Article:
There have been some horrific injuries in the history of sports. Then there is the one Joe Theismann suffered during a Monday Night Football game on national television, an injury so gruesome and revolting that even people who relish blood, guts and gore, were forced to turn away.
It's Week 11 of the 1985 season in the nation's capital, and the Redskins are playing a Monday Night game at home against the Giants, one of their fiercest rivals. Forty-three seconds into the second quarter of a scoreless game, Joe Theismann calls a trick play: a flea-flicker.
Theismann hands the ball off to running back John Riggins, who barrels toward the line, comes to a screeching stop and tosses the ball back to Theismann, who starts to run. Everyone watching senses the play isn't going to gain much yardage because Harry Carson, one of the Giants' star linebackers, gets to Theismann quickly. But Theismann, typically, squirms away from Carson's grip, as always digging for a few extra yards.
The Giants' Lawrence Taylor, a Hall of Fame linebacker who is 245 pounds of steel and the team's most feared athlete, catches up to the scrambling Theismann. He slows him down and then pulls him down. Then, Gary Reasons, another Giants' linebacker, comes rushing in, falling on top of the pile Taylor had just created.
When Reasons crashes into the hill of bodies and pads, it causes Theismann to fall in a twisted, awkward manner. His leg becomes twisted sideways and pinned beneath him, as he crumbles to the turf.
Suddenly, there is a crack. Everyone around the pile hears the gruesome sound. Theismann feels a sharp sensation shooting through his body. The stadium falls deafly silent. All eyes turn to the pile of players. They wonder who is the unlucky player. Suddenly, Theismann unleashes a bellowing scream, and Taylor jumps up from the stack, looks at Theismann and starts yelling for the Redskins' medical crew.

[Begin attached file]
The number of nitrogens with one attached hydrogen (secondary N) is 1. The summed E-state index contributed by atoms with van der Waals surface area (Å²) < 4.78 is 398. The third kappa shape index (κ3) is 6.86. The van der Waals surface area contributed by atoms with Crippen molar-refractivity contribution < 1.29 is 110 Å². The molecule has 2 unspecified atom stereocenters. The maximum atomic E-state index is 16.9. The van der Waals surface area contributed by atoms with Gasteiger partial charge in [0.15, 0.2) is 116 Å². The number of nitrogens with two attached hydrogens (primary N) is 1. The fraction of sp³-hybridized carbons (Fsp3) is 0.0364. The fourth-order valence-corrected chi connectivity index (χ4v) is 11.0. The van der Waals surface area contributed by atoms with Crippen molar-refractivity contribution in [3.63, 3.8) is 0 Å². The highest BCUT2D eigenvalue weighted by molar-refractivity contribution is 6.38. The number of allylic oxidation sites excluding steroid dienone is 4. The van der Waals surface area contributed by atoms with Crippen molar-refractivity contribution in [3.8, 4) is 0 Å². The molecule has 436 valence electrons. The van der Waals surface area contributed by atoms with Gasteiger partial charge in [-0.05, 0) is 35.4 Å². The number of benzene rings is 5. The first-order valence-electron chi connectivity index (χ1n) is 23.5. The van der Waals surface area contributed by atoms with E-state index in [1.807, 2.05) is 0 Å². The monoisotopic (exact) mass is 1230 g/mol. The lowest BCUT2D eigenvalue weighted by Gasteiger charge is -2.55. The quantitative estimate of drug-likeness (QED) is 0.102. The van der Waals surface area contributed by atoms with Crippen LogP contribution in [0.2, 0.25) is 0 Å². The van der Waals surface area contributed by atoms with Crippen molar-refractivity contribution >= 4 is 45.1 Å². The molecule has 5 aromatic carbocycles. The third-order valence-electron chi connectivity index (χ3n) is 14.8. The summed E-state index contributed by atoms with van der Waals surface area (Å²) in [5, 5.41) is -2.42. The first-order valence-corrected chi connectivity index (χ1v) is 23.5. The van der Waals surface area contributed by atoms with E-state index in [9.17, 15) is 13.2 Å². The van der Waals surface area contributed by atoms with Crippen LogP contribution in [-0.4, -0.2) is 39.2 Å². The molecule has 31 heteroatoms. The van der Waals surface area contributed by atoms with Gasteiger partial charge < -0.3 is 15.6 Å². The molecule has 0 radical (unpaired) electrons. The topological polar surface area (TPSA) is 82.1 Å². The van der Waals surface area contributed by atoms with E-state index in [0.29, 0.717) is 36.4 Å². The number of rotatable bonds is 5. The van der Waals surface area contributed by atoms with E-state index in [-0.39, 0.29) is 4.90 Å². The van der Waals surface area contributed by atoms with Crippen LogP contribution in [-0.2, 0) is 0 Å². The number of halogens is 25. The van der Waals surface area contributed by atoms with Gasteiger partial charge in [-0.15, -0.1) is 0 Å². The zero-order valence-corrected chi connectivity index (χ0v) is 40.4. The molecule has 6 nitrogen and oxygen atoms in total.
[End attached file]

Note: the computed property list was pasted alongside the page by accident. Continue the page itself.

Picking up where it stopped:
The TV camera zooms in and gets closer … closer … and boom -- there it is. One of the most hideous sights in sports history. There is Theismann, withering on the ground, his leg behind him. The bone in his leg is gruesomely visible. Everyone in the stadium and watching on TV turns queasy -- or they turn away, unable to look at the terrible sight. Taylor holds his head in disbelief. "When I heard a crack, it went right through me," Taylor would say after the game. "It felt like it happened to me. It made me sick."
Theismann had suffered an open fracture of the tibia or shinbone. The fibula -- the long, thin outer bone running between the knee and ankle -- broke through his skin. The compound fracture results in the broken edges of a bone being pushed through the skin. ''His leg was just hanging there," Taylor said. "It was the ugliest thing I'd never seen."
The sight of the unflappable and boisterous Theismann writhing on the ground is stunning. Theismann is one of the grittiest and toughest players in the league.
Redskins fans adore their quarterback, who has been a fan favorite from the moment he took over the reins, in 1979, at the age of 29. Two seasons later, he was the NFC top-rated quarterback. He led the 'Skins to a 27-16 Super Bowl victory over Miami. He was the toast of the nation's capital. He had missed just one start in his eight years as the Redskins' No. 1 QB and had made 163 straight starts. He was 36.
When it is revealed the Theismann's career is over because of the injury, the respect he had earned from both teammates and opponents surfaces. The definitive comment of respect came from one of Theismann's fiercest rivals, Dallas Cowboys lineman Randy White, who would say, "He played you to the end. Always. Every game, every down. He was the ultimate competitor."